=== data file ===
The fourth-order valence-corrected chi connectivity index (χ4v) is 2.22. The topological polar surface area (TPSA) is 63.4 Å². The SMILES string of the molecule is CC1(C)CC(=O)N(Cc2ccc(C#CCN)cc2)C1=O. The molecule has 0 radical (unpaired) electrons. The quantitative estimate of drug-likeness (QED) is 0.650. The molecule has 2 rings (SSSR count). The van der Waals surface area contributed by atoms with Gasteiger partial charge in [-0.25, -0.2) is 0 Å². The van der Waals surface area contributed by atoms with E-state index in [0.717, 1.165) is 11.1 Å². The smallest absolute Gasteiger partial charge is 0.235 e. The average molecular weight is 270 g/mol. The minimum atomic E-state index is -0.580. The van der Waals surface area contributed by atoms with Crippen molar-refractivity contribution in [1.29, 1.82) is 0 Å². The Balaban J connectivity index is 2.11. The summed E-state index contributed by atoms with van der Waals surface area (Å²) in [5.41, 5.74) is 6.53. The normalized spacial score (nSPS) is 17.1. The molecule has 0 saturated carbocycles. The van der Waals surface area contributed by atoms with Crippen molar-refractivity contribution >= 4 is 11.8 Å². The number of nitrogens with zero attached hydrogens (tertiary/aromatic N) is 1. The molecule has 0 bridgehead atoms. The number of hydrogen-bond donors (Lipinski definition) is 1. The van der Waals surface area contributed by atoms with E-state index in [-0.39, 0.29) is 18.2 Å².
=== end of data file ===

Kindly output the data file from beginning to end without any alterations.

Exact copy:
The fourth-order valence-corrected chi connectivity index (χ4v) is 2.22. The topological polar surface area (TPSA) is 63.4 Å². The SMILES string of the molecule is CC1(C)CC(=O)N(Cc2ccc(C#CCN)cc2)C1=O. The molecule has 0 radical (unpaired) electrons. The quantitative estimate of drug-likeness (QED) is 0.650. The molecule has 2 rings (SSSR count). The van der Waals surface area contributed by atoms with Gasteiger partial charge in [-0.25, -0.2) is 0 Å². The van der Waals surface area contributed by atoms with E-state index in [0.717, 1.165) is 11.1 Å². The smallest absolute Gasteiger partial charge is 0.235 e. The average molecular weight is 270 g/mol. The minimum atomic E-state index is -0.580. The van der Waals surface area contributed by atoms with Crippen molar-refractivity contribution in [1.29, 1.82) is 0 Å². The Balaban J connectivity index is 2.11. The summed E-state index contributed by atoms with van der Waals surface area (Å²) in [5.41, 5.74) is 6.53. The normalized spacial score (nSPS) is 17.1. The molecule has 0 saturated carbocycles. The van der Waals surface area contributed by atoms with Crippen molar-refractivity contribution >= 4 is 11.8 Å². The number of nitrogens with zero attached hydrogens (tertiary/aromatic N) is 1. The molecule has 0 bridgehead atoms. The number of hydrogen-bond donors (Lipinski definition) is 1. The van der Waals surface area contributed by atoms with E-state index in [-0.39, 0.29) is 18.2 Å².